Hi Mike, Yes it can be repaired safely and perfectly.. Only downside is that right now we are backlogged and it will take about 3 days for their reply to you.
Your decision as to what action to take should be made by reading and asking yourself the questions presented in "When Should I Format, How Should I Reinstall?"
In some instances an infection may have caused so much damage to your system that it cannot be completely cleaned or repaired. Wiping your drive, reformatting, and performing a clean install of the OS or doing a factory restore removes everything and is the safest action but I cannot make that decision for you.
Reformatting a hard disk deletes all data. If you decide to reformat, you can back up all your important documents, data files and photos. The safest practice is not to backup any autorun.ini or .exe files because they may be infected. Some types of malware may disguise itself by adding and hiding its extension to the existing extension of files so be sure you take a close look at the full name. After reformatting, as a precaution, make sure you scan these files with your anti-virus prior to copying them back to your hard drive.
If the data is that important to you, then you can try to salvage some of it but there is no guarantee
so be forewarned that you may have to start over again afterwards if reinfected by attempting to recover your data. Only back up your important documents, personal data files, photos to a CD or DVD drive, not a flash drive or external hard drive as they may become compromised in the process. The safest practice is not to backup
any executable files (*.exe), screensavers (*.scr), autorun (.ini) or script files (.php, .asp, .htm, .html, .xml ) files because they may be infected by malware. Avoid backing up compressed files (.zip, .cab, .rar) that have executables inside them as some types of malware can penetrate compressed files and infect the .exe files within them. Other types of malware may even disguise itself by hiding a file extension
or adding to the existing extension as shown here
(click Figure 1 to enlarge
) so be sure you look closely at the full file name. If you cannot see the file extension, you may need to reconfigure Windows to show file name extensions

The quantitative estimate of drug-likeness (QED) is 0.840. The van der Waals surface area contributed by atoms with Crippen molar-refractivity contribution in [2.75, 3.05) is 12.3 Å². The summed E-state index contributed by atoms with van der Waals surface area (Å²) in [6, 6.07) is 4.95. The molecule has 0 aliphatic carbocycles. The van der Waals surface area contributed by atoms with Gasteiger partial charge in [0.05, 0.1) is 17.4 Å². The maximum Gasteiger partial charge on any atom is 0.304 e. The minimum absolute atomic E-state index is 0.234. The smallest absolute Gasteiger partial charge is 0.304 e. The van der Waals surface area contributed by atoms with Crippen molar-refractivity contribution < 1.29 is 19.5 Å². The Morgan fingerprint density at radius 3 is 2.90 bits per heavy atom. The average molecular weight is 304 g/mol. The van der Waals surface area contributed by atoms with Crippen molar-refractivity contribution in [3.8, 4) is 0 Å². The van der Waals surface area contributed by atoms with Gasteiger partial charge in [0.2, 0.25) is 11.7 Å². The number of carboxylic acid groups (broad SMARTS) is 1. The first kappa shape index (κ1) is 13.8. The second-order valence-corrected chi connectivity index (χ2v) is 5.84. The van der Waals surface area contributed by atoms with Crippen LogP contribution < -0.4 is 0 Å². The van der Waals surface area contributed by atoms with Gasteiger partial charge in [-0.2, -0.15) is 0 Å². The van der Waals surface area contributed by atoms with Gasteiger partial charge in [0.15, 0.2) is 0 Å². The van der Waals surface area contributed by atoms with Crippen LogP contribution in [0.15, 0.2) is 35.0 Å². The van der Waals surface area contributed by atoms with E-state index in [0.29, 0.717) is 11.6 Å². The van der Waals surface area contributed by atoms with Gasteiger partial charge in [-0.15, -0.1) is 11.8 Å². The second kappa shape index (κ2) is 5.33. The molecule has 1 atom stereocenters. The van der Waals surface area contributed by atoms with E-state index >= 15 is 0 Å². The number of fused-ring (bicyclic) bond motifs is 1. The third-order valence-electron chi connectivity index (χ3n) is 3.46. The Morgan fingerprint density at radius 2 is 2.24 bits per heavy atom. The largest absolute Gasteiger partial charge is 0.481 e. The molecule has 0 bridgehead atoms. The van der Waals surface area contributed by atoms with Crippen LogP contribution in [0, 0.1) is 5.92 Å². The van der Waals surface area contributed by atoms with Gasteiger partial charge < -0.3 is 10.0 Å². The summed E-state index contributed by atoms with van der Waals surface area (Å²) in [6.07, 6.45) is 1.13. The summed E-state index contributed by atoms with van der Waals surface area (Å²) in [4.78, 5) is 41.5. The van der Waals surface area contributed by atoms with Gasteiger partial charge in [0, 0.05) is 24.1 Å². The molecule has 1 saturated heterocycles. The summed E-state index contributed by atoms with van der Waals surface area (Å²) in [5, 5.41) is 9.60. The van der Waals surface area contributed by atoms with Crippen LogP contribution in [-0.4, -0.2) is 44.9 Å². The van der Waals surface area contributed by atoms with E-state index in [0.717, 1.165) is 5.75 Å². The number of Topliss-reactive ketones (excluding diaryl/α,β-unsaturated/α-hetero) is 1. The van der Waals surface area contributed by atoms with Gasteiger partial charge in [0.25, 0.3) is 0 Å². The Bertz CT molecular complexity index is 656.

. Then make sure you scan the backed up data with your anti-virus prior to
to copying it back to your hard drive.
If your CD/DVD drive is unusable, another word of caution if you are considering backing up to an external usb hard drive as your only alternative. External drives are more susceptible to infection and can become compromised in the process of backing up data
. I'm not saying you should not try using such devices but I want to make you aware of all your options and associated risks so you can make an informed decision if its worth that risk.
Again, do not back up any files with the following file extensions: exe, .scr, .ini, .htm, .html, .php, .asp, .xml, .zip, .rar, .cab as they may be infected.
If you're not sure how to reformat or need help with reformatting, please review:
These links include step-by-step instructions with screenshots:Vista users
can refer to these instructions:
Don't forget you will have to go to Microsoft Update
and apply all Windows security patches after reformatting.Note: If you're using an IBM, Sony, HP, Compaq or Dell machine, you may not have an original XP CD Disk. By policy Microsoft no longer allows OEM manufactures to include the original Windows XP CD-ROM on computers sold with Windows preinstalled. Instead, most computers manufactured and sold by OEM vendors come with a vendor-specific Recovery Disk or Recovery Partition for performing a clean "factory restore" that will reformat your hard drive, remove all data and restore the computer to the state it was in when you first purchased it. See Technology Advisory Recovery Media. If the recovery partition has become infected, you will need to contact the manufacturer, explain what happened and ask them to send full recovery disks to use instead.
If you need additional assistance with reformatting or partitioning, you can start a new topic in the Operating Systems Subforums forum